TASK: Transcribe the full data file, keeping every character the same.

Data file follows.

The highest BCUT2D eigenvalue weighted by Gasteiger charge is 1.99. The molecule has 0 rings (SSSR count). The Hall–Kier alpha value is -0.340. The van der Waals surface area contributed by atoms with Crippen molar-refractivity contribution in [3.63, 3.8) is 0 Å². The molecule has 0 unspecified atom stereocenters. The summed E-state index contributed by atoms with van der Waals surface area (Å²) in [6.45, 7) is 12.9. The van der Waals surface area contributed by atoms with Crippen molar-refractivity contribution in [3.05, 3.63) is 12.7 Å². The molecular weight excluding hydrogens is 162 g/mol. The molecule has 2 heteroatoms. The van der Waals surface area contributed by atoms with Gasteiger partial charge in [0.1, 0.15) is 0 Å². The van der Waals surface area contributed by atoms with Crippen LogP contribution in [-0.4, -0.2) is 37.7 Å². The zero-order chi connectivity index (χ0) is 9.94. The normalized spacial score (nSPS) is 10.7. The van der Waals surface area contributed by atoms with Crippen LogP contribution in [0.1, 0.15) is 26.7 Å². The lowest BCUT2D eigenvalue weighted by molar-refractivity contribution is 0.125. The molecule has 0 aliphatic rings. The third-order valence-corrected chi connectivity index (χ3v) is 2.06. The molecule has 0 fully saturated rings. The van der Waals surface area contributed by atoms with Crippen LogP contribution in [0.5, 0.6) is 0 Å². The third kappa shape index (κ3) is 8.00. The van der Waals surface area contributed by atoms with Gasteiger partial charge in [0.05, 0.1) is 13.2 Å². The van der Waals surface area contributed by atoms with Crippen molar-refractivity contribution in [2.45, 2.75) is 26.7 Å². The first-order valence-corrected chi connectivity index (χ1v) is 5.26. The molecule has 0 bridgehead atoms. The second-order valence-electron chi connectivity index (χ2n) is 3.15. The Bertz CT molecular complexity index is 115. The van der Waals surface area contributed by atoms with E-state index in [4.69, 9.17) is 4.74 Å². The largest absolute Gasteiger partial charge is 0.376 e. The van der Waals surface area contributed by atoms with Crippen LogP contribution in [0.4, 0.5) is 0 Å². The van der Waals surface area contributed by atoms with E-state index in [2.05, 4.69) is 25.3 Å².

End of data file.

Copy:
The highest BCUT2D eigenvalue weighted by Gasteiger charge is 1.99. The molecule has 0 rings (SSSR count). The Hall–Kier alpha value is -0.340. The van der Waals surface area contributed by atoms with Crippen molar-refractivity contribution in [3.63, 3.8) is 0 Å². The molecule has 0 unspecified atom stereocenters. The summed E-state index contributed by atoms with van der Waals surface area (Å²) in [6.45, 7) is 12.9. The van der Waals surface area contributed by atoms with Crippen molar-refractivity contribution in [3.05, 3.63) is 12.7 Å². The molecular weight excluding hydrogens is 162 g/mol. The molecule has 2 heteroatoms. The van der Waals surface area contributed by atoms with Gasteiger partial charge in [0.1, 0.15) is 0 Å². The van der Waals surface area contributed by atoms with Crippen LogP contribution in [-0.4, -0.2) is 37.7 Å². The zero-order chi connectivity index (χ0) is 9.94. The normalized spacial score (nSPS) is 10.7. The van der Waals surface area contributed by atoms with Crippen LogP contribution in [0.1, 0.15) is 26.7 Å². The lowest BCUT2D eigenvalue weighted by molar-refractivity contribution is 0.125. The molecule has 0 aliphatic rings. The third-order valence-corrected chi connectivity index (χ3v) is 2.06. The molecule has 0 fully saturated rings. The van der Waals surface area contributed by atoms with Crippen LogP contribution in [0.5, 0.6) is 0 Å². The third kappa shape index (κ3) is 8.00. The van der Waals surface area contributed by atoms with Gasteiger partial charge in [0.05, 0.1) is 13.2 Å². The van der Waals surface area contributed by atoms with Crippen molar-refractivity contribution in [2.45, 2.75) is 26.7 Å². The first-order valence-corrected chi connectivity index (χ1v) is 5.26. The molecule has 0 bridgehead atoms. The second-order valence-electron chi connectivity index (χ2n) is 3.15. The Bertz CT molecular complexity index is 115. The van der Waals surface area contributed by atoms with E-state index in [4.69, 9.17) is 4.74 Å². The largest absolute Gasteiger partial charge is 0.376 e. The van der Waals surface area contributed by atoms with Crippen LogP contribution in [0.4, 0.5) is 0 Å². The van der Waals surface area contributed by atoms with E-state index in [2.05, 4.69) is 25.3 Å².